[In the Dutch edition this letter appears under number
Arles, 3 October 1888
[Sent by Gauguin to Schuffenecker on October 8, 1888, with
the observation: “I am sending you a letter from Vincent
to let you know how things stand between us and with all our
My dear Gauguin,
This morning I received your excellent letter, which I have
again sent on to my brother. Your view of impressionism in
general, of which your portrait is a symbol, is striking. No
one could be more anxious than I am to see it - but I am sure
even now that this work is too important for me to take in
exchange. But if you would like to keep it for us, my brother
will, if you agree, buy it at the first opportunity - and I
immediately asked him to do so - so let's hope it happens
For we are trying once more to make it as easy as possible
for you to come here soon.
When you left Paris, my brother and I stayed on together for
a time, which will always remain an unforgettable memory for
me. The discussions ranged further and wider - with Guillaumin,
with the Pissarros, father and son, and with Seurat, whom I had
not met before (I visited his studio only a few hours before my
These discussions often dealt with something so near to my
brother's heart and mine, namely what steps to take in order to
safeguard the material existence of painters, to safeguard
their means of production (paints, canvases) and to safeguard
their true share in the price their pictures fetch these days -
though not until long after they have left the artist's
When you are here, we can mull over all these
Now, hope is vaguely beckoning on the horizon again, that
flickering hope which used sometimes to console my solitary
I should so much like to imbue you with a large share of my
faith that we shall succeed in starting something that will
When we have had a talk about those strange days spent in
discussion in run-down studios and the cafés of the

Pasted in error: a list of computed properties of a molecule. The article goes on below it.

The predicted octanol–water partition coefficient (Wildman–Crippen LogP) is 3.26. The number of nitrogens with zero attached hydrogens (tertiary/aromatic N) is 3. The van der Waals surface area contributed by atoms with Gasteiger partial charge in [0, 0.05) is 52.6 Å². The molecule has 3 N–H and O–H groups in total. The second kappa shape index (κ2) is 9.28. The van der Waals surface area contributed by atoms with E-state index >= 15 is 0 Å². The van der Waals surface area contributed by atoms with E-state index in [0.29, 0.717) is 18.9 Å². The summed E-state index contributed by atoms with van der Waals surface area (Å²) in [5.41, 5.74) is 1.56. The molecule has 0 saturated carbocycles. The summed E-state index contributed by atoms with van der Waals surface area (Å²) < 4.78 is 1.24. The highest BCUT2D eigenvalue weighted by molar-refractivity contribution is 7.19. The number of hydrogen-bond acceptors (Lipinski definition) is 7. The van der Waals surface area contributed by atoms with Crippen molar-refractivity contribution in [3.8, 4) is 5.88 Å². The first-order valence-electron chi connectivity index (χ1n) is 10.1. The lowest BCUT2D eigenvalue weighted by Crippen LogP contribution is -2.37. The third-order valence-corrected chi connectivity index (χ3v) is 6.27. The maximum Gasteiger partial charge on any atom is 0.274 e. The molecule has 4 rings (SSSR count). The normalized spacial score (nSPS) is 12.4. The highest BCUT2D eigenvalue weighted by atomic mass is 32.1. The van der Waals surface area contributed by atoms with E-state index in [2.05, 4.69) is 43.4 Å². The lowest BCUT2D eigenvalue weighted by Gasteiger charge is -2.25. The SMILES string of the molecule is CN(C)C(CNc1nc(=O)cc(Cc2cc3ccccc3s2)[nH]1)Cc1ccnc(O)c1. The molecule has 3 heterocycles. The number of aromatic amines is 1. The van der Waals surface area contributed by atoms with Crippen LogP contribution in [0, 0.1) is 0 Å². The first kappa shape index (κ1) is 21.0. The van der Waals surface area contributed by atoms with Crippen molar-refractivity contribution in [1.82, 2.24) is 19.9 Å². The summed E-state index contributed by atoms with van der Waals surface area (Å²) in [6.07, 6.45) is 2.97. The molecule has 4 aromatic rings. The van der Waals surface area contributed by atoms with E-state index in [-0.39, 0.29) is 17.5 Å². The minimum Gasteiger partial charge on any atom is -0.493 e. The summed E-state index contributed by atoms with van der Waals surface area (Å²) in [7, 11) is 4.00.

Petit Boulevard, you will understand the full scope of this
idea of my brother's and mine - as yet unrealized when it comes
to setting up a society.
Still, you will appreciate that in order to remedy the
terrible situation of the last few years something is needed,
either along the precise lines we proposed or else very much
like them. That much we have taken for our unshakeable
foundation, as you will gather when you have the full
explanation. And you will agree that we have gone a good way
beyond the plan we have already communicated to you. That we
have gone beyond it is no more than our duty as picture
dealers, for you probably know that I, too, spent several years
in the trade and do not despise a profession in which I used to
earn my living. Suffice it to say that I'm sure that, although
you have apparently isolated yourself from Paris, you haven't
stopped feeling a fairly close rapport with Paris.
I am having an extraordinary spell of feverish activity
these days. Right now I am tackling a landscape with a blue sky
above an immense green, purple and yellow vineyard, with black
and orange vines. Little figures of ladies with red parasols
and little figures of grape pickers with their small cart make
it even gayer. Grey sand in the foreground. Another size 30
square canvas to decorate the house.
Not wishing to exaggerate my own
personality, however, I aimed rather for the character of a
bonze, a simple worshipper of the eternal Buddha. Though I have taken rather a lot of trouble
with it, I shall have to go over it again if I want to express the idea